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Offline 2013

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Dosage
« on: February 07, 2014, 11:43:02 PM »
I have a bunch of questions. Hopefully, someone will have some answers for me ! What usually determines how much medication you need? Body weight? Metabolism? Severity of symptoms?  How do you know whether you should increase your dosage? I am on lexapro  10mg. Is it harder to get off the meds and stay off them if you are at a higher dosage? 
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Re: Dosage
« Reply #1 on: February 08, 2014, 01:04:25 AM »
What usually determines how much medication you need? Body weight? Metabolism? Severity of symptoms?

Probably all of the above. Antidepressants work by initiating and sustaining the growth of new brain cells to replace those killed off by chronic stress hormone exposure. How much you need is determined by individual biology. Taking too little fails to support this process, however, taking more than needed does not produce a greater response.

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How do you know whether you should increase your dosage?


If the dose taken is not easing the anxiety, or depression sufficiently then a higher dose may be needed. You may also need to up the dose if stress levels later increase.

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Is it harder to get off the meds and stay off them if you are at a higher dosage?

Not really, though it may taking longer to wean off them. Antidepressants are not addictive, they don't create cravings, so staying off them is not usually a problem. However, both anxiety and depression are often chronic conditions which wax and wane, but don't totally resolve so you may need to take antidepressants again in the future. This is also the case with therapy.

Also be aware that there is growing evidence that antidepressants become progressively less effective every time they are stopped and restarted, requiring higher doses to achieve the previous level of control. They may also produce more severe, and sometimes different, initial side-effects. According to one study the odds of antidepressants working after each restart drops by nearly 20%. Note that this applies to all antidepressants, not just those taken previously. (interestingly, there is some evidence that taking a similarly shaped placebo the second time around may produce at least some of the full effects of the original antidepressant)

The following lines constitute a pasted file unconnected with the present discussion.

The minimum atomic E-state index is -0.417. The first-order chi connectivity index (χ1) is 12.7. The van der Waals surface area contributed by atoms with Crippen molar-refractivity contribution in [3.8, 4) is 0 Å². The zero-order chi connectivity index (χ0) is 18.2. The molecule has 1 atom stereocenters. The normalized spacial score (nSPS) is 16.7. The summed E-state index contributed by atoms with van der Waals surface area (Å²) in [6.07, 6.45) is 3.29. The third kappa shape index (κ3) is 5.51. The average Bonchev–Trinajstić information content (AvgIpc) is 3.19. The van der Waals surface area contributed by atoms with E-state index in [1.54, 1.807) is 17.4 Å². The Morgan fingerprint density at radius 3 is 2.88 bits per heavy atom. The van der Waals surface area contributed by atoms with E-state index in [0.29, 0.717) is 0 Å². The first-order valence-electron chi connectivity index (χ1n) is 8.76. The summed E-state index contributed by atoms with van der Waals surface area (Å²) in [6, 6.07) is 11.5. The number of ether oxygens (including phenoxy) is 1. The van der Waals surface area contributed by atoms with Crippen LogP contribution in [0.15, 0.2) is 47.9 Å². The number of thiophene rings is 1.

Ian
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NOTE: I'm not a doctor, and particularly not yours, so there may be factors I'm unaware of. Therefore all advice is of a general nature and you should consult your doctor before following any of it, especially before changing med doses.

Offline Gale

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Re: Dosage
« Reply #2 on: February 08, 2014, 12:32:26 PM »
Hi Ian!!!! Could you please answer a few questions for me.  I am currently taking 150 mg. of zoloft and 1 mg. of ativan some weeks it does nothing, and for a few weeks I get relief. My pdoc will not change my zoloft. The only one she added was Neurotin, which I am so scared to take. I recentlywatched a episode on DR. OZ  and  he was saying that  so mny people who are on meds should not be taking them at all. And if meds do not  work, then it is probably a physical problem.  Scared the crap out of me. You know me!!!!!!!!  So   what is a person to do???   I am stll worried about MS. PLEASE HELP!!!!!!!
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Re: Dosage
« Reply #3 on: February 08, 2014, 04:38:09 PM »
My pdoc will not change my zoloft.

There is no point taking a med that doesn't work at the prescribed dose. Either the dose is raised, or the med switched for another. Another possibility is to add a small dose of Buspar (buspirone) which will often give an extra boost to SSRIs which are nearly, but not quite working.

As for your psychiatrist, remember that your paying for the service. You're the one in charge. Unless there is a very good reason for not doing something about the Zoloft insist that it is.

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The only one she added was Neurotin, which I am so scared to take.

It might work just enough to make a difference. But, IMHO, fixing the antidepressant is a better option.

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And if meds do not  work, then it is probably a physical problem.

Anxiety disorders are physical problems. Among other things, your brain has fewer neurons in the hippocampal regions, and fewer benzodiazepine-GABA complex binding sites than normal.

Ian
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NOTE: I'm not a doctor, and particularly not yours, so there may be factors I'm unaware of. Therefore all advice is of a general nature and you should consult your doctor before following any of it, especially before changing med doses.

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